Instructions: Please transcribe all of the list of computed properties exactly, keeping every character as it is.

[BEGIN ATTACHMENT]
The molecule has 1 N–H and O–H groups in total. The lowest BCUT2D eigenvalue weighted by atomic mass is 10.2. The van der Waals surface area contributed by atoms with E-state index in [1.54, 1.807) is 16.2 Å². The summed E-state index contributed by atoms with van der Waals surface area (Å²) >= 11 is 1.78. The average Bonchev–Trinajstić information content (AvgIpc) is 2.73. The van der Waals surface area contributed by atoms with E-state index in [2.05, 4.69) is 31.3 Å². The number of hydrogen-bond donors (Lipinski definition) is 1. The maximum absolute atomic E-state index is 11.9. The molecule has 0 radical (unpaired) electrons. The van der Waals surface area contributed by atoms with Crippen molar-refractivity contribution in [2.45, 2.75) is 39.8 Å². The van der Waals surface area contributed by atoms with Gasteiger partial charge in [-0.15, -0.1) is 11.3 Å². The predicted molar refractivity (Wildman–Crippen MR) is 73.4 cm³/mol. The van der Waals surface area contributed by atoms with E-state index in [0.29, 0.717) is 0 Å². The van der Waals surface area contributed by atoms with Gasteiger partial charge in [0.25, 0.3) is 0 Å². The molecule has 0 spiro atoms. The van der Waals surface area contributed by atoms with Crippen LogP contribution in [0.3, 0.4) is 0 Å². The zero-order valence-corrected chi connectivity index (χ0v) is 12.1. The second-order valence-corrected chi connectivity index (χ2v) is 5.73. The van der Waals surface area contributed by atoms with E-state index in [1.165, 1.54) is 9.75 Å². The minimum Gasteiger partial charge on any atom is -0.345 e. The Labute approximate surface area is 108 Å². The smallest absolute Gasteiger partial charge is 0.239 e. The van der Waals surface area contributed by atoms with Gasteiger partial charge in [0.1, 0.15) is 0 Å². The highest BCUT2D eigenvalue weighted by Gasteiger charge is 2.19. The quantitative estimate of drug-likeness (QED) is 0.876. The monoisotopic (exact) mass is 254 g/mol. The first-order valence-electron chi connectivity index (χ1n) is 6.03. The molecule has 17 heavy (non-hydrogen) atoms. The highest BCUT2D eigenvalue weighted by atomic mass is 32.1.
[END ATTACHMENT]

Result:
The molecule has 1 N–H and O–H groups in total. The lowest BCUT2D eigenvalue weighted by atomic mass is 10.2. The van der Waals surface area contributed by atoms with E-state index in [1.54, 1.807) is 16.2 Å². The summed E-state index contributed by atoms with van der Waals surface area (Å²) >= 11 is 1.78. The average Bonchev–Trinajstić information content (AvgIpc) is 2.73. The van der Waals surface area contributed by atoms with E-state index in [2.05, 4.69) is 31.3 Å². The number of hydrogen-bond donors (Lipinski definition) is 1. The maximum absolute atomic E-state index is 11.9. The molecule has 0 radical (unpaired) electrons. The van der Waals surface area contributed by atoms with Crippen molar-refractivity contribution in [2.45, 2.75) is 39.8 Å². The van der Waals surface area contributed by atoms with Gasteiger partial charge in [-0.15, -0.1) is 11.3 Å². The predicted molar refractivity (Wildman–Crippen MR) is 73.4 cm³/mol. The van der Waals surface area contributed by atoms with E-state index in [0.29, 0.717) is 0 Å². The van der Waals surface area contributed by atoms with Gasteiger partial charge in [0.25, 0.3) is 0 Å². The molecule has 0 spiro atoms. The van der Waals surface area contributed by atoms with Crippen LogP contribution in [0.3, 0.4) is 0 Å². The zero-order valence-corrected chi connectivity index (χ0v) is 12.1. The second-order valence-corrected chi connectivity index (χ2v) is 5.73. The van der Waals surface area contributed by atoms with E-state index in [1.165, 1.54) is 9.75 Å². The minimum Gasteiger partial charge on any atom is -0.345 e. The Labute approximate surface area is 108 Å². The smallest absolute Gasteiger partial charge is 0.239 e. The van der Waals surface area contributed by atoms with Gasteiger partial charge in [0.1, 0.15) is 0 Å². The highest BCUT2D eigenvalue weighted by Gasteiger charge is 2.19. The quantitative estimate of drug-likeness (QED) is 0.876. The monoisotopic (exact) mass is 254 g/mol. The first-order valence-electron chi connectivity index (χ1n) is 6.03. The molecule has 17 heavy (non-hydrogen) atoms. The highest BCUT2D eigenvalue weighted by atomic mass is 32.1.